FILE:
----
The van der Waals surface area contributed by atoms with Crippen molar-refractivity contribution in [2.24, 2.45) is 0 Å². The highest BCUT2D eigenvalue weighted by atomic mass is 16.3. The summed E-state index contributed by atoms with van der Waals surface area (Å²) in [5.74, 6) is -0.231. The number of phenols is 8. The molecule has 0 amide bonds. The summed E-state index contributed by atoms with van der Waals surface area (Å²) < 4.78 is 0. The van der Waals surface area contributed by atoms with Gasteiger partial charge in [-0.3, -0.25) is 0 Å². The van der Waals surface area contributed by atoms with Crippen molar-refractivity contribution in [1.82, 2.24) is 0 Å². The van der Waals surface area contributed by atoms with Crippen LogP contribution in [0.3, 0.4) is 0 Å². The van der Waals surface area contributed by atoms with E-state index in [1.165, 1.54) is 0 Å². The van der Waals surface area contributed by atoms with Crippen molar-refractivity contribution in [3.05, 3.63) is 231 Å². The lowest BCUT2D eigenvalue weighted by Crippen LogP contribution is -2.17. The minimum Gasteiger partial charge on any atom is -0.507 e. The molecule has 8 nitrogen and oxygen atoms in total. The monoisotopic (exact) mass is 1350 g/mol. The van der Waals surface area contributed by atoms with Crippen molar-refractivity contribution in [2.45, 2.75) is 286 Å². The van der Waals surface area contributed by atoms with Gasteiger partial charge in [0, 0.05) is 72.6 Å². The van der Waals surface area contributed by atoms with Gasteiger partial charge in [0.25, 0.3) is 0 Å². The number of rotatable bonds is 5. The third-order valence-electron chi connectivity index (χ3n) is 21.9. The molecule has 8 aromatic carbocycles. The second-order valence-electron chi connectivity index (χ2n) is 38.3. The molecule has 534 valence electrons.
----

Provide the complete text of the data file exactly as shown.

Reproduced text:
The van der Waals surface area contributed by atoms with Crippen molar-refractivity contribution in [2.24, 2.45) is 0 Å². The highest BCUT2D eigenvalue weighted by atomic mass is 16.3. The summed E-state index contributed by atoms with van der Waals surface area (Å²) in [5.74, 6) is -0.231. The number of phenols is 8. The molecule has 0 amide bonds. The summed E-state index contributed by atoms with van der Waals surface area (Å²) < 4.78 is 0. The van der Waals surface area contributed by atoms with Gasteiger partial charge in [-0.3, -0.25) is 0 Å². The van der Waals surface area contributed by atoms with Crippen molar-refractivity contribution in [1.82, 2.24) is 0 Å². The van der Waals surface area contributed by atoms with Crippen LogP contribution in [0.3, 0.4) is 0 Å². The van der Waals surface area contributed by atoms with E-state index in [1.165, 1.54) is 0 Å². The van der Waals surface area contributed by atoms with Crippen molar-refractivity contribution in [3.05, 3.63) is 231 Å². The lowest BCUT2D eigenvalue weighted by Crippen LogP contribution is -2.17. The minimum Gasteiger partial charge on any atom is -0.507 e. The molecule has 8 nitrogen and oxygen atoms in total. The monoisotopic (exact) mass is 1350 g/mol. The van der Waals surface area contributed by atoms with Crippen molar-refractivity contribution in [2.45, 2.75) is 286 Å². The van der Waals surface area contributed by atoms with Gasteiger partial charge in [0, 0.05) is 72.6 Å². The van der Waals surface area contributed by atoms with Gasteiger partial charge in [0.25, 0.3) is 0 Å². The number of rotatable bonds is 5. The third-order valence-electron chi connectivity index (χ3n) is 21.9. The molecule has 8 aromatic carbocycles. The second-order valence-electron chi connectivity index (χ2n) is 38.3. The molecule has 534 valence electrons.